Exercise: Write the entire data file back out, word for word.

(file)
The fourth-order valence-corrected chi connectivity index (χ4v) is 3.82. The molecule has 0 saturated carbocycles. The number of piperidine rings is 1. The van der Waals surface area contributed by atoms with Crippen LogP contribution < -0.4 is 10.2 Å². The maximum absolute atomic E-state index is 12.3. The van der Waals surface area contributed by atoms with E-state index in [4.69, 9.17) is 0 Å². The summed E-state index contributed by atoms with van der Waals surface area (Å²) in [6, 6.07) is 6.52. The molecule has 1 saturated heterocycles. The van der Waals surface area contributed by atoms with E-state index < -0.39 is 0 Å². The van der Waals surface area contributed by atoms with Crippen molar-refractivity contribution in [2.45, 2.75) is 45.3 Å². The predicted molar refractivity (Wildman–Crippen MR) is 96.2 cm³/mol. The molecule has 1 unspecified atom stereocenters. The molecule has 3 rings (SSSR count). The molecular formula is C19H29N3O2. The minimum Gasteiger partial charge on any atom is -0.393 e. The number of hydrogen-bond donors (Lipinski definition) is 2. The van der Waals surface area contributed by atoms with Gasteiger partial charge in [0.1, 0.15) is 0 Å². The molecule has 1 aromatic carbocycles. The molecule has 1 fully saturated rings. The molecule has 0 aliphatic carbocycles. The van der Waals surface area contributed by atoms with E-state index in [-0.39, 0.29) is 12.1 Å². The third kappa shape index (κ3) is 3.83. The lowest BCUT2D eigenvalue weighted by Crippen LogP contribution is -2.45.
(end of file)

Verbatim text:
The fourth-order valence-corrected chi connectivity index (χ4v) is 3.82. The molecule has 0 saturated carbocycles. The number of piperidine rings is 1. The van der Waals surface area contributed by atoms with Crippen LogP contribution < -0.4 is 10.2 Å². The maximum absolute atomic E-state index is 12.3. The van der Waals surface area contributed by atoms with E-state index in [4.69, 9.17) is 0 Å². The summed E-state index contributed by atoms with van der Waals surface area (Å²) in [6, 6.07) is 6.52. The molecule has 1 saturated heterocycles. The van der Waals surface area contributed by atoms with E-state index < -0.39 is 0 Å². The van der Waals surface area contributed by atoms with Crippen molar-refractivity contribution in [2.45, 2.75) is 45.3 Å². The predicted molar refractivity (Wildman–Crippen MR) is 96.2 cm³/mol. The molecule has 1 unspecified atom stereocenters. The molecule has 3 rings (SSSR count). The molecular formula is C19H29N3O2. The minimum Gasteiger partial charge on any atom is -0.393 e. The number of hydrogen-bond donors (Lipinski definition) is 2. The van der Waals surface area contributed by atoms with Gasteiger partial charge in [0.1, 0.15) is 0 Å². The molecule has 1 aromatic carbocycles. The molecule has 1 fully saturated rings. The molecule has 0 aliphatic carbocycles. The van der Waals surface area contributed by atoms with E-state index in [-0.39, 0.29) is 12.1 Å². The third kappa shape index (κ3) is 3.83. The lowest BCUT2D eigenvalue weighted by Crippen LogP contribution is -2.45.